It would be easy to look at yesterday's defeat for Artur Davis as simply a case of Joe Reed's ADC (Alabama Democratic Conference) having its way, but it would be as wrong to assume that, as it was to assume that black voters would automatically vote FOR Davis because he is black.
The fact is, that after punching the ADC in the mouth, which I'm glad he did, Davis didn't seem to have a real plan for connecting with black voters, which was still possible, despite the rift with the ADC. Believe it or not, there's no overwhelming love for Mr. Reed or the ADC in the black community, of which I'm aware.
The fact is, Davis never really did connect with many voters, black or white, on an emotional level, something Emory professor Drew Westen implores Democrats to emphasize as much as their intellectual firepower or logical "ten-point plans".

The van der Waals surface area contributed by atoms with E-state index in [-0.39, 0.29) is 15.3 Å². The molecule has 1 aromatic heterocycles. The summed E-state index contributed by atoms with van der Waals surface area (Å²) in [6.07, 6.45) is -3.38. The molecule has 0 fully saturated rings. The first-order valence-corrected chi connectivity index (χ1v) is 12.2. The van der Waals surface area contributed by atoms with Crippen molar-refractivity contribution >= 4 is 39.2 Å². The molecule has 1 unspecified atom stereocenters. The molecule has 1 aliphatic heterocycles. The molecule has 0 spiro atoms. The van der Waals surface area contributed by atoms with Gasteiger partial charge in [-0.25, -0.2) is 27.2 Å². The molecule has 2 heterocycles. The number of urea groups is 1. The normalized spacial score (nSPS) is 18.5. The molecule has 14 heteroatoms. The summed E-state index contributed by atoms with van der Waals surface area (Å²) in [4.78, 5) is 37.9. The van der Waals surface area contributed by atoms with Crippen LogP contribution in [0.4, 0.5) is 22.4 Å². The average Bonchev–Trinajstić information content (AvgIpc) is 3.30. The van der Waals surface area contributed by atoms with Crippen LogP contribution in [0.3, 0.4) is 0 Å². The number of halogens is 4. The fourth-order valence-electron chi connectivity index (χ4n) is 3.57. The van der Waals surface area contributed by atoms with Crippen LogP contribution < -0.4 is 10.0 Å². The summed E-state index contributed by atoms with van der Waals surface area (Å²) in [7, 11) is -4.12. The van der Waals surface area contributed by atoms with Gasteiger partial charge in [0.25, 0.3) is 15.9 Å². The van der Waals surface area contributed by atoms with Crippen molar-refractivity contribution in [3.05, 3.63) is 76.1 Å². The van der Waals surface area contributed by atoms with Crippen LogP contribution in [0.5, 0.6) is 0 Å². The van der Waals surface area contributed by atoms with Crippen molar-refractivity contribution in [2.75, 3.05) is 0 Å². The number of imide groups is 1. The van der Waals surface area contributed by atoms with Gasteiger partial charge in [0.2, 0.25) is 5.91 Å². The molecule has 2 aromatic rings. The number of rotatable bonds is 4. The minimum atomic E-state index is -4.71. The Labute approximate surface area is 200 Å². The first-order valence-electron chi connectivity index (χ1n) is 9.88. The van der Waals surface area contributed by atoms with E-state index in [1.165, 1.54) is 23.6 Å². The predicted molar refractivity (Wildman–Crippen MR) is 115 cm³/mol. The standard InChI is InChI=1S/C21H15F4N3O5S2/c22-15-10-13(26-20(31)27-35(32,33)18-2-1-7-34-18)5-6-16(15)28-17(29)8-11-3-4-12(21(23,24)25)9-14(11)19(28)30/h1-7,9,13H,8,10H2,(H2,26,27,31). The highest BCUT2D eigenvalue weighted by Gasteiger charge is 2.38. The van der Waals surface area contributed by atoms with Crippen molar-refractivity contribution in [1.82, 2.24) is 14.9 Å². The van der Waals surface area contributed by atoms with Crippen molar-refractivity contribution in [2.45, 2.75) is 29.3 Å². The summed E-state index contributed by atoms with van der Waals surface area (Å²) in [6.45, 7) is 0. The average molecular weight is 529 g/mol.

Just last week, a family member saw Davis speak at the Jeff Davis High School graduation and she told me that he just never reached the predominantly black audience at the ceremony. He only spoke about ten minutes, but she told me the audience was more captivated by one of the student speakers. Even though he actually went to the high school he was speaking at, the crowd, she said, never seemed to feel like he was one of them.
Whether it's true or not, I always had a gut feeling that there was a sense on the part of the Davis camp that he would get the black vote automatically. I'm also glad that mythology was put to rest yesterday, though I'm not celebrating in any way Davis' loss.
In fact, despite my own serious issues with Davis' votes on the "bankruptcy bill", net neutrality and the healthcare bill, I voted for him, not because of his race, but simply because I thought he had the better of two less-than-stimulating Democratic campaigns.
Yeah, the ADC snub didn't help, but in my opinion it wasn't a fatal blow that a candidate with more personal appeal could not have overcome. Perhaps, one day, a different candidate will kick open the door that Davis knocked on with his candidacy.